- Geography. Since it’s illegal to discriminate based on geographical location, avoid asking “Where are you from?”
- Age. Because it’s illegal to discriminate against those over the age of 40, asking someone how old they are isn’t advisable.
- Salary. In some states, it’s illegal to include salary-related questions (like “What is your current salary?”) in interviews. Check your state guidelines to learn more.
- Religion. Questions about religious affiliation, holiday observance, and whether people work weekends could all be interpreted as religious discrimination.
- Mental and physical health. This includes previous surgeries, weight and height, disabilities, and pregnancy status.
- Prior arrests and convictions. This one can be tricky, as many different rules come into play. To be safe, you may want to avoid the topic altogether and simply conduct a background check before making a final hiring decision.
Be Prepared for Questions the Candidate Might Ask You
Interviews aren’t just your chance to assess candidates; they’re also an opportunity for candidates to decide if they’re actually interested in working at your company. So just as you ask questions, you should provide time for them to ask questions—and be prepared to answer them. Here are some areas that candidates will probably ask about, plus some example questions:
- The position. What does a typical day or week look like in this role? What skills and experiences are you looking for? Will the responsibilities of this role shift in the future?
- The company. What goals does the company have for the next several years? What are your company’s core values, and how does it uphold them?
- The culture. What is the work environment like? What sort of activities and events does the company hold?
- The team. Who will I be working most closely with? What departments does my team work with most? What are the team’s biggest strengths and weaknesses?
- Development and training. What learning opportunities are available to your employees? What advancement opportunities are available?
- Getting to know the interviewer. What did you do before you came here? How long have you been with the company? What’s your favorite part of working here?
Whether you use a phone call, email, or text message, always follow up after an interview. This best practice applies no matter how well the interview goes, because every candidate wants to be kept in the loop.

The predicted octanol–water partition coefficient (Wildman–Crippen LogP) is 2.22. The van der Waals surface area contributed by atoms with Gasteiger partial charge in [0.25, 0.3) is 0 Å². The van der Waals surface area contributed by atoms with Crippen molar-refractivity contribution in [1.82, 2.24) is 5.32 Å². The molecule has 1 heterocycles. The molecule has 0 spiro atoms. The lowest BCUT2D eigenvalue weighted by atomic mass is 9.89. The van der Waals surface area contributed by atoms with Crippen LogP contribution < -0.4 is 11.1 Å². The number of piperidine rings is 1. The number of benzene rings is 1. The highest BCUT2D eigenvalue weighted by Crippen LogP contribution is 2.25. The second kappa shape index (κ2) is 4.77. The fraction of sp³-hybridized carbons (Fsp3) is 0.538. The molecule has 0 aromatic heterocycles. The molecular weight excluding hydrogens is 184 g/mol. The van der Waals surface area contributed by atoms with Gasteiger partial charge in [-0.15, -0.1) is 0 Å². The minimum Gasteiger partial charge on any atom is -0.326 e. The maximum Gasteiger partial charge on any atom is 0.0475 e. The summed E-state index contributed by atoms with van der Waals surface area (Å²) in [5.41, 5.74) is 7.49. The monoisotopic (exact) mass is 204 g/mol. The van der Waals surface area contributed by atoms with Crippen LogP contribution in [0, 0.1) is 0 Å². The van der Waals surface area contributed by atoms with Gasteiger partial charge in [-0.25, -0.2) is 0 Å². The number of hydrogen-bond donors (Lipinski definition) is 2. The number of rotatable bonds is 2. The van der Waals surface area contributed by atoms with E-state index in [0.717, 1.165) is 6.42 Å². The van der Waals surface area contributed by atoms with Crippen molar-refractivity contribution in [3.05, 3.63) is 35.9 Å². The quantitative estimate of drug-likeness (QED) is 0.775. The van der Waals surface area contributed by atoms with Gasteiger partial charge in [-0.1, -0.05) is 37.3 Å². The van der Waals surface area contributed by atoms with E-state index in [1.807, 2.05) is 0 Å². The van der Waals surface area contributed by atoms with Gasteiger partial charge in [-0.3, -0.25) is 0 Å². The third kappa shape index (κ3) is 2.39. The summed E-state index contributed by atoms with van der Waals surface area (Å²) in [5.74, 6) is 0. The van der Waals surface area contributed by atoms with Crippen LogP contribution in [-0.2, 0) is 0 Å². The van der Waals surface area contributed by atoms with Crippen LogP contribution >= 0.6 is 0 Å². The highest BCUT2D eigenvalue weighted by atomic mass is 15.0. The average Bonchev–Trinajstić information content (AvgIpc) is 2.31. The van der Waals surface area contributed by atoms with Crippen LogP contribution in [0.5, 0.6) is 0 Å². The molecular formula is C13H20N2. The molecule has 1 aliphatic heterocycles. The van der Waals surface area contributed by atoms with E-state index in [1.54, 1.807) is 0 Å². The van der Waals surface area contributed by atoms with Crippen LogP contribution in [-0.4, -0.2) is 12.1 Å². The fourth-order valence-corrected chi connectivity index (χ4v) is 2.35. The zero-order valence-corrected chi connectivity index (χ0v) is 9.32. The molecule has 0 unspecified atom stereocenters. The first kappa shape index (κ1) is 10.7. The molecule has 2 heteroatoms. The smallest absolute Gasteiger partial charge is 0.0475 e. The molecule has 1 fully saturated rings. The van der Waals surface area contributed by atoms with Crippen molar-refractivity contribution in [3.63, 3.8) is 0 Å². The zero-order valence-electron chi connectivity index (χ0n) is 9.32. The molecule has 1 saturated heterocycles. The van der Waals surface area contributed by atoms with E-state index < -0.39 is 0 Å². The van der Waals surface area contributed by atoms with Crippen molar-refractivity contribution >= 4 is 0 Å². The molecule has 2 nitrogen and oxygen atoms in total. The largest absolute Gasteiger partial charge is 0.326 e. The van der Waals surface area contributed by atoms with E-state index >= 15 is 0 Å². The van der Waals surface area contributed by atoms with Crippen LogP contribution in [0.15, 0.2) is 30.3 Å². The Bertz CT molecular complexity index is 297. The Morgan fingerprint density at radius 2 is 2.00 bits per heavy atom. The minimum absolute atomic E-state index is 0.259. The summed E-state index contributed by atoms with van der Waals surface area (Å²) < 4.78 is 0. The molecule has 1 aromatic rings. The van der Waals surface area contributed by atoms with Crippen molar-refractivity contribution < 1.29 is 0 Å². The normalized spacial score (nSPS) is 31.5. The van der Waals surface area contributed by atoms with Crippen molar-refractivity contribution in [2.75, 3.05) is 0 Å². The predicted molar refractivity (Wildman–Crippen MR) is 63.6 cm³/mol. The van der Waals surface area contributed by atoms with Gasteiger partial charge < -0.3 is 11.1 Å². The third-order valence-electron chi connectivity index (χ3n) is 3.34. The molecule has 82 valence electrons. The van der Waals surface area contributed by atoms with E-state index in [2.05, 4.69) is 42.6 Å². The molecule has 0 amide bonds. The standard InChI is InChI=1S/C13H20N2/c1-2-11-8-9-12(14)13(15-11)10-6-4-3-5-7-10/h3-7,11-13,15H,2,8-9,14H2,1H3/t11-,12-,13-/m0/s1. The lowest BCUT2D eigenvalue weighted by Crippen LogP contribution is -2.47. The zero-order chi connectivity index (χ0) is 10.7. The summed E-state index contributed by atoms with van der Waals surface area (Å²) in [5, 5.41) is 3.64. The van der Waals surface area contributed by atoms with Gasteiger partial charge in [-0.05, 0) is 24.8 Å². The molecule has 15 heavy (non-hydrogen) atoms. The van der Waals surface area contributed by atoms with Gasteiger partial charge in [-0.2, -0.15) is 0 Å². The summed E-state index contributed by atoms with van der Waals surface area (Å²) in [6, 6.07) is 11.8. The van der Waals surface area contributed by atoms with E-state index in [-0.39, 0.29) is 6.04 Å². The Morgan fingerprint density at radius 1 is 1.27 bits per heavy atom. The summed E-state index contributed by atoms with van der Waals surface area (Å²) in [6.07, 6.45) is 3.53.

If an interview goes great but a candidate doesn’t hear from you in the next few days, odds are high that they’ll continue exploring other options. To keep them interested, communicate openly about your hiring process and let them know what the next steps are (another interview, etc.).
If an interview doesn’t go well and you know you don’t want to hire this person, still make sure to follow up. Ghosted candidates will eventually figure out they haven’t gotten the job, but they’ll probably feel annoyed and disrespected that nobody took the time to tell them. Ensuring that every candidate has a good experience will positively impact your employer brand in the long run, so it’s well worth the effort.
How Eddy Hire Can Improve Your Hiring Process
From finding qualified candidates to holding interviews, hiring isn’t an easy process. With so many people involved, keeping hiring information organized and consistent can be a bit of a headache.
Eddy Hire handles the headache-inducing administrative tasks so you have more time to focus on what matters most: hiring top talent. With Eddy, candidate correspondence is a breeze. Automated emails ensure that each job applicant is kept in the loop at every stage of the process. Candidates who are chosen for an interview receive a calendar link letting them schedule on their own time.
With Eddy, every person involved in the hiring process can leave feedback (including written notes, ratings, and even emoji reactions) on candidates as they move through a customizable hiring pipeline. With all the information in one place, it’s simple to evaluate options and make an informed decision on who to hire.
Hire reliable workers faster
Find more qualified candidates, streamline your internal hiring processes, and improve your candidate experience with Eddy Hire.
Questions You’ve Asked Us About Interviewing Techniques
UB leads interviewIA’s marketing and business development strategy through a constant state of innovation and “outside the box” thinking. He has taken his deep experience in client and customer solutions to build a company focused on people first, the value that every human brings to the table, and centered on belonging. UB is the “six degrees of Kevin Bacon” in the HR world. In the Malcolm Gladwell framework, he is the ultimate connector. UB has an intrinsic ability to span many different worlds through his combination of curiosity, self-confidence, sociability, and energy.